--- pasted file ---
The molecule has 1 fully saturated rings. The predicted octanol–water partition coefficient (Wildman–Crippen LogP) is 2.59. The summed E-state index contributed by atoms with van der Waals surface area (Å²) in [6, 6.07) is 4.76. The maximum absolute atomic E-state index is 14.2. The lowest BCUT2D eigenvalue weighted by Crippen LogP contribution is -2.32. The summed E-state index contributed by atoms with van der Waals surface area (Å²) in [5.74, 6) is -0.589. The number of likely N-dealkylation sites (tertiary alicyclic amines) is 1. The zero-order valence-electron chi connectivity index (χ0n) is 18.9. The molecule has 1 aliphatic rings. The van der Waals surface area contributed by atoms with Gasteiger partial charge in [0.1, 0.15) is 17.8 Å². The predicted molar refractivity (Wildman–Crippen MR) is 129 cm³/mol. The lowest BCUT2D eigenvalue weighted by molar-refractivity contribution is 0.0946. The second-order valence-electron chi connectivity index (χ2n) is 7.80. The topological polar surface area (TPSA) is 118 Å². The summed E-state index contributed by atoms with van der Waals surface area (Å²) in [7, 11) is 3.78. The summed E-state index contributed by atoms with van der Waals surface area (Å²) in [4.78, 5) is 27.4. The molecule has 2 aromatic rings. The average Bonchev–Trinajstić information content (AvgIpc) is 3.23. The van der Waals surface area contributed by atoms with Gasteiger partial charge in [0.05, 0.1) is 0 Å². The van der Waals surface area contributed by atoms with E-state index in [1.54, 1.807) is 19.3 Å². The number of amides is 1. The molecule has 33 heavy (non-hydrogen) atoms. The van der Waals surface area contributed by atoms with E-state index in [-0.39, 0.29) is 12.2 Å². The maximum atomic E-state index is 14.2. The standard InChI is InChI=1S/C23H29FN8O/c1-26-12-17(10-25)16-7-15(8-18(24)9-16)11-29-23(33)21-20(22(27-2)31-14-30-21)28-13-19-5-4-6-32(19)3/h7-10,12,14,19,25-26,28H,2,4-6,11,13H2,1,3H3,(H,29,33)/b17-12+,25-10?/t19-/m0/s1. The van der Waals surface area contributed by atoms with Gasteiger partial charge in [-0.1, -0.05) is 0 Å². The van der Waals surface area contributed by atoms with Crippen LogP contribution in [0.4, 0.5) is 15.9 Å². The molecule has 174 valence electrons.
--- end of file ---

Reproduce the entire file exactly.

The molecule has 1 fully saturated rings. The predicted octanol–water partition coefficient (Wildman–Crippen LogP) is 2.59. The summed E-state index contributed by atoms with van der Waals surface area (Å²) in [6, 6.07) is 4.76. The maximum absolute atomic E-state index is 14.2. The lowest BCUT2D eigenvalue weighted by Crippen LogP contribution is -2.32. The summed E-state index contributed by atoms with van der Waals surface area (Å²) in [5.74, 6) is -0.589. The number of likely N-dealkylation sites (tertiary alicyclic amines) is 1. The zero-order valence-electron chi connectivity index (χ0n) is 18.9. The molecule has 1 aliphatic rings. The van der Waals surface area contributed by atoms with Gasteiger partial charge in [0.1, 0.15) is 17.8 Å². The predicted molar refractivity (Wildman–Crippen MR) is 129 cm³/mol. The lowest BCUT2D eigenvalue weighted by molar-refractivity contribution is 0.0946. The second-order valence-electron chi connectivity index (χ2n) is 7.80. The topological polar surface area (TPSA) is 118 Å². The summed E-state index contributed by atoms with van der Waals surface area (Å²) in [7, 11) is 3.78. The summed E-state index contributed by atoms with van der Waals surface area (Å²) in [4.78, 5) is 27.4. The molecule has 2 aromatic rings. The average Bonchev–Trinajstić information content (AvgIpc) is 3.23. The van der Waals surface area contributed by atoms with Gasteiger partial charge in [0.05, 0.1) is 0 Å². The van der Waals surface area contributed by atoms with E-state index in [1.54, 1.807) is 19.3 Å². The number of amides is 1. The molecule has 33 heavy (non-hydrogen) atoms. The van der Waals surface area contributed by atoms with E-state index in [-0.39, 0.29) is 12.2 Å². The maximum atomic E-state index is 14.2. The standard InChI is InChI=1S/C23H29FN8O/c1-26-12-17(10-25)16-7-15(8-18(24)9-16)11-29-23(33)21-20(22(27-2)31-14-30-21)28-13-19-5-4-6-32(19)3/h7-10,12,14,19,25-26,28H,2,4-6,11,13H2,1,3H3,(H,29,33)/b17-12+,25-10?/t19-/m0/s1. The van der Waals surface area contributed by atoms with Gasteiger partial charge in [-0.1, -0.05) is 0 Å². The van der Waals surface area contributed by atoms with Crippen LogP contribution in [0.4, 0.5) is 15.9 Å². The molecule has 174 valence electrons.